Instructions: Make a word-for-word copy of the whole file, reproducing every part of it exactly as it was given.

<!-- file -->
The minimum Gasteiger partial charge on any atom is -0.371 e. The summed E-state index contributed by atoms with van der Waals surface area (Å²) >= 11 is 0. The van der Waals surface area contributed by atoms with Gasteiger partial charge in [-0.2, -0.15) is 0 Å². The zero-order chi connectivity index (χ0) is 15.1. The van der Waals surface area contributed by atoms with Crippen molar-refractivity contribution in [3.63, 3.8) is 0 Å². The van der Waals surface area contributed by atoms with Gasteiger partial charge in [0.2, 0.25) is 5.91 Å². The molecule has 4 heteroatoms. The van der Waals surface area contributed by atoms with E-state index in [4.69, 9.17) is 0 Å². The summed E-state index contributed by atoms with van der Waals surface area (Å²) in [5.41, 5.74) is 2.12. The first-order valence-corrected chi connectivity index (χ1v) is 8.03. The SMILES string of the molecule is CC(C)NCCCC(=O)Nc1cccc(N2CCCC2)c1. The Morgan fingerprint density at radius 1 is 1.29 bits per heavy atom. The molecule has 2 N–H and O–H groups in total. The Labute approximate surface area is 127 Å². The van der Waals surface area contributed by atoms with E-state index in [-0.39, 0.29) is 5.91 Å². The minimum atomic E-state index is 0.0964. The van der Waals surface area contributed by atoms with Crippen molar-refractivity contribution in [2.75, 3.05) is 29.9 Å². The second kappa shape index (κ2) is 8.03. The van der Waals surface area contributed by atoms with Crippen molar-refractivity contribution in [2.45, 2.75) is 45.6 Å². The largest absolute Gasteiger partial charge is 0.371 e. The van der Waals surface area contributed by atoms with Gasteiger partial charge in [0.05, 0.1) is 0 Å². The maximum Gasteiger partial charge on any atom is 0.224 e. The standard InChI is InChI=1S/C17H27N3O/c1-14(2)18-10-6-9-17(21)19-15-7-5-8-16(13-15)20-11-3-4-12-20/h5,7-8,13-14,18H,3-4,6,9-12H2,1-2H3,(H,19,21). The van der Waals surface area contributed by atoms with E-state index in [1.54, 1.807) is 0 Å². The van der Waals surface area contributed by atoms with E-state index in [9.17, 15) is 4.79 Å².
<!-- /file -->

The minimum Gasteiger partial charge on any atom is -0.371 e. The summed E-state index contributed by atoms with van der Waals surface area (Å²) >= 11 is 0. The van der Waals surface area contributed by atoms with Gasteiger partial charge in [-0.2, -0.15) is 0 Å². The zero-order chi connectivity index (χ0) is 15.1. The van der Waals surface area contributed by atoms with Crippen molar-refractivity contribution in [3.63, 3.8) is 0 Å². The van der Waals surface area contributed by atoms with Gasteiger partial charge in [0.2, 0.25) is 5.91 Å². The molecule has 4 heteroatoms. The van der Waals surface area contributed by atoms with E-state index in [4.69, 9.17) is 0 Å². The summed E-state index contributed by atoms with van der Waals surface area (Å²) in [5.41, 5.74) is 2.12. The first-order valence-corrected chi connectivity index (χ1v) is 8.03. The SMILES string of the molecule is CC(C)NCCCC(=O)Nc1cccc(N2CCCC2)c1. The Morgan fingerprint density at radius 1 is 1.29 bits per heavy atom. The molecule has 2 N–H and O–H groups in total. The Labute approximate surface area is 127 Å². The van der Waals surface area contributed by atoms with E-state index in [-0.39, 0.29) is 5.91 Å². The minimum atomic E-state index is 0.0964. The van der Waals surface area contributed by atoms with Crippen molar-refractivity contribution in [2.75, 3.05) is 29.9 Å². The second kappa shape index (κ2) is 8.03. The van der Waals surface area contributed by atoms with Crippen molar-refractivity contribution in [2.45, 2.75) is 45.6 Å². The largest absolute Gasteiger partial charge is 0.371 e. The van der Waals surface area contributed by atoms with Gasteiger partial charge in [0.05, 0.1) is 0 Å². The maximum Gasteiger partial charge on any atom is 0.224 e. The standard InChI is InChI=1S/C17H27N3O/c1-14(2)18-10-6-9-17(21)19-15-7-5-8-16(13-15)20-11-3-4-12-20/h5,7-8,13-14,18H,3-4,6,9-12H2,1-2H3,(H,19,21). The van der Waals surface area contributed by atoms with E-state index in [1.54, 1.807) is 0 Å². The van der Waals surface area contributed by atoms with E-state index in [9.17, 15) is 4.79 Å².